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The Kalkriese breastplate ( http://www.mcbishop.co.uk/jrmes/j0601b.htm )
has brass edging (as shown in this rather impressive reconstruction http://www.larp.com/legioxx/kalkbp.jpg from the Legio XX page and also here http://mysite.wanadoo-members.co.uk/kalkriese

Mike Bishop has also posted a digital reconstruction at http://www.mcbishop.co.uk/loricaseg/kalkriese.htm

In the reconstructions, the only brass edging is shown on the breastplate- fair enough, other brass edged finds have not been made.

Three questions:-
-Is there a practical reason why the brass edging would not have been on the other plates of the lorica?
-What would have been the value of having brass edging (other than looking impressive!)?
-Would a Kalkriese recosntruction with all brass edges make sense?

Cheers

Caballo
Quote:The Kalkriese breastplate
In the reconstructions, the only brass edging is shown on the breastplate- fair enough, other brass edged finds have not been made.

Three questions:-
-Is there a practical reason why the brass edging would not have been on the other plates of the lorica?
-What would have been the value of having brass edging (other than looking impressive!)?
-Would a Kalkriese recosntruction with all brass edges make sense?
1.
On reconstruction only followed what was existing on archaeological artefacts.
Breastplate had evidence of edging all around except where under hinge.
Collar plate (Chichester & later find at Kalkriese) only possibly at neck edge.
Back plate (Chichester) again probably only neck edge.
2. Value of brass edging - protects wearer from nasty sharp edges - later found cheaper/easier alternative to turn over edge. Also would protect on front from wear on cross leathers.
3. All brass edges:-
i)would be a nuisance on edges where hinges are fixed.
ii)on girdle plates may possibly catch when plates concertina into each other.
iii)also on girdle plates would make the job of trimming length to fit more complicated.
Loricas may look like some features are only there for show, but if you think about it, everything there has a reason - if it has no reason it wouldnt be there.
Also, main rule on reconstruction has to be only to reproduce something for which there is evidence. Otherwise we are in danger of making it up just because we think it may be a better idea, & are then "improving" on reality.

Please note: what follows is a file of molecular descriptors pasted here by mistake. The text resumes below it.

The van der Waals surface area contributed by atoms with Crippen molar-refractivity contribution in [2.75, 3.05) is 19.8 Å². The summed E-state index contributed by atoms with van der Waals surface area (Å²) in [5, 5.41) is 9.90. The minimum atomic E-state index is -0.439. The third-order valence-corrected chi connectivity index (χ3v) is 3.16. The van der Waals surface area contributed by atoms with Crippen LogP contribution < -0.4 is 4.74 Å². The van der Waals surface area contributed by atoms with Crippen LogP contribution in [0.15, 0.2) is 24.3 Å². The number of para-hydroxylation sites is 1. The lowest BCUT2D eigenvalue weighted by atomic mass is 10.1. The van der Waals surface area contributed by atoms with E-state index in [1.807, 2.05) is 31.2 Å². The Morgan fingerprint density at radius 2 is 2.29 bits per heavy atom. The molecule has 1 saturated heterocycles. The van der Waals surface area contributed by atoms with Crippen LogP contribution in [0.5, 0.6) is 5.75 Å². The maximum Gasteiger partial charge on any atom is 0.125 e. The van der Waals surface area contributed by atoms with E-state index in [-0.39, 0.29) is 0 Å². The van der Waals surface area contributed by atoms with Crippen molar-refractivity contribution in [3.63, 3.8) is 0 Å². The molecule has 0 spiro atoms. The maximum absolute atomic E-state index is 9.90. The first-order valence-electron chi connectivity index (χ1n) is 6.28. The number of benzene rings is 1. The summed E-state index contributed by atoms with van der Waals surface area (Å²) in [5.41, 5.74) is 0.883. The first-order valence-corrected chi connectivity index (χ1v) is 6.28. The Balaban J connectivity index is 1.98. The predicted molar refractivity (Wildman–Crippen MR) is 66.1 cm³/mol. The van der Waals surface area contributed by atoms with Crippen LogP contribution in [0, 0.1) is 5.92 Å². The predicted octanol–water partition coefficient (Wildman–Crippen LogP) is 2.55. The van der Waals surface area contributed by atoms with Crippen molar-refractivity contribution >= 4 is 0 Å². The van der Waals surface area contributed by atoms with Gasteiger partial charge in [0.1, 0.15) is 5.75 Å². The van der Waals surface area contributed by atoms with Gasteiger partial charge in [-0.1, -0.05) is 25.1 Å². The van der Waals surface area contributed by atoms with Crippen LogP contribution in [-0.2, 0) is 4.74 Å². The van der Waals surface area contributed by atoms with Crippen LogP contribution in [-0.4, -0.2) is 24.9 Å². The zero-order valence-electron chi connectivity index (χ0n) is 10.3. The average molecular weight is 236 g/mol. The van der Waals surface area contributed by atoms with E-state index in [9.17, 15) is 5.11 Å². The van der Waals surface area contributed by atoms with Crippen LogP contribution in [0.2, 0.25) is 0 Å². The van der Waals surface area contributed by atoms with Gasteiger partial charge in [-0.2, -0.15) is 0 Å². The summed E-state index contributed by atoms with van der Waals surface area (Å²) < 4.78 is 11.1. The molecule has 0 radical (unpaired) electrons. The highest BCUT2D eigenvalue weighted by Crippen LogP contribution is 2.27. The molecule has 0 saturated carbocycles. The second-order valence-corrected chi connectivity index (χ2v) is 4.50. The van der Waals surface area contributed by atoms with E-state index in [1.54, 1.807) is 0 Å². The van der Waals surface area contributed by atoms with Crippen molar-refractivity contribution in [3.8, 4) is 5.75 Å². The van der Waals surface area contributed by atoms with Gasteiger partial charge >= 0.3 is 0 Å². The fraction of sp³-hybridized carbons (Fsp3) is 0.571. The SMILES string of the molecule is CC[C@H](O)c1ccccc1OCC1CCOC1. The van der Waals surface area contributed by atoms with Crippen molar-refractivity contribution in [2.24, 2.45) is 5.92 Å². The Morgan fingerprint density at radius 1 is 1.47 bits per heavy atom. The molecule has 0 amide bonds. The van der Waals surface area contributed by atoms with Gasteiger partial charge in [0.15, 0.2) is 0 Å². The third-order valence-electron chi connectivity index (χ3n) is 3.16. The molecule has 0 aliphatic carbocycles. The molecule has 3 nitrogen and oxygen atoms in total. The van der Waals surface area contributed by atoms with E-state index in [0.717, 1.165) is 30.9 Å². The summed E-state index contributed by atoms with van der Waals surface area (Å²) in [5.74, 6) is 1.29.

On fastenings - I cant really go along with the buckeles - they appear on T's Column but these are much later & could just be artistic licence from a non-military artist. In practice when you drop the girdle plates & they concertina into each other, buckles would jam up.
That's why I chose to follow tie rings as those we do have evidence for & we know that they were used/they worked.

Hilary
I guess first you would have to know exactly how many actual pieces were found, versus what is conjecture....... before making one of these, or making decisions about this "artifact".
Can anyone say how many "plates" were found? I have photos of one "shoulder plate" from the musem at Kalkriese.
I still like the idea that this was part of a hybrid maille shirt with additional shoulder protection, even though that would really throw off the "proof" that "segmentata" was in use at the turn of the century.
Quote:Can anyone say how many "plates" were found? I have photos of one "shoulder plate" from the musem at Kalkriese.
I still like the idea that this was part of a hybrid maille shirt with additional shoulder protection, even though that would really throw off the "proof" that "segmentata" was in use at the turn of the century.

Kalkriese:
Breastplate
Collar plate (matches in shape Chichester plate - wider than "Corbridge" style)
Chichester:
Collar plate (see above, although made of double thickness plate & using lobate hinges, not "kalkriese"-style hinge)
Upper shoulder guard (one piece, double rows of rivets)
Back plate (deeper than Corbridge - suggests only 2 each side)

Quote:I still like the idea that this was part of a hybrid maille shirt with additional shoulder protection, even though that would really throw off the "proof" that "segmentata" was in use at the turn of the century.

hybrid hamata idea was utilising the Chichester Upper shoulder guard, not collar plate.
Consideration here on this interpretation:
would be the likelihood that is awkward to use - would not remain attatched for long.
Long rivets dont necessarily mean = not segmentata - in reconstruction, because of single piece USG, long rivets were necessity - discussion in Paper presented at Durham TRAC 2004.
Info also on website. Reconstruction is hypothetical as, unlike Corbridge, not all plates from one site, not all found together. Would love to hear that a full set had been found - everyones dream!

The other "hybrid hamata" under discussion is the set of 4 collar plates in other discussion thread - context/find site unknown - not as far as we know from Kalkriese - not proven conclusively to any time period Roman or otherwise (but interesting nevertheless). Nothing to suggest though that this was used with any "Kalkriese" type breastlplate & not evidence on these plates for hinge attachment of breastplates of any type.

Hilary
As far as I can see, then, only One or at most Two? plates dated to probably about AD9 has been found at Kalkriese? Sometimes I get easily confused, especially when I see these wonderful complete reconstructions.
Many thanks- especially Claudia's practical comments why buckles would not work.

Cheers

Caballo
Ave omnes,

here's a sketch of both parts together (referring to photgraphs in Carnuntum Jahrbuch 2005, pp 91)

[url:3nc12zrf]http://www.onlinepictures.de/2/?img=Kalkriesetwopartsmk257aca542jpg.jpg[/url]

(corrected V2)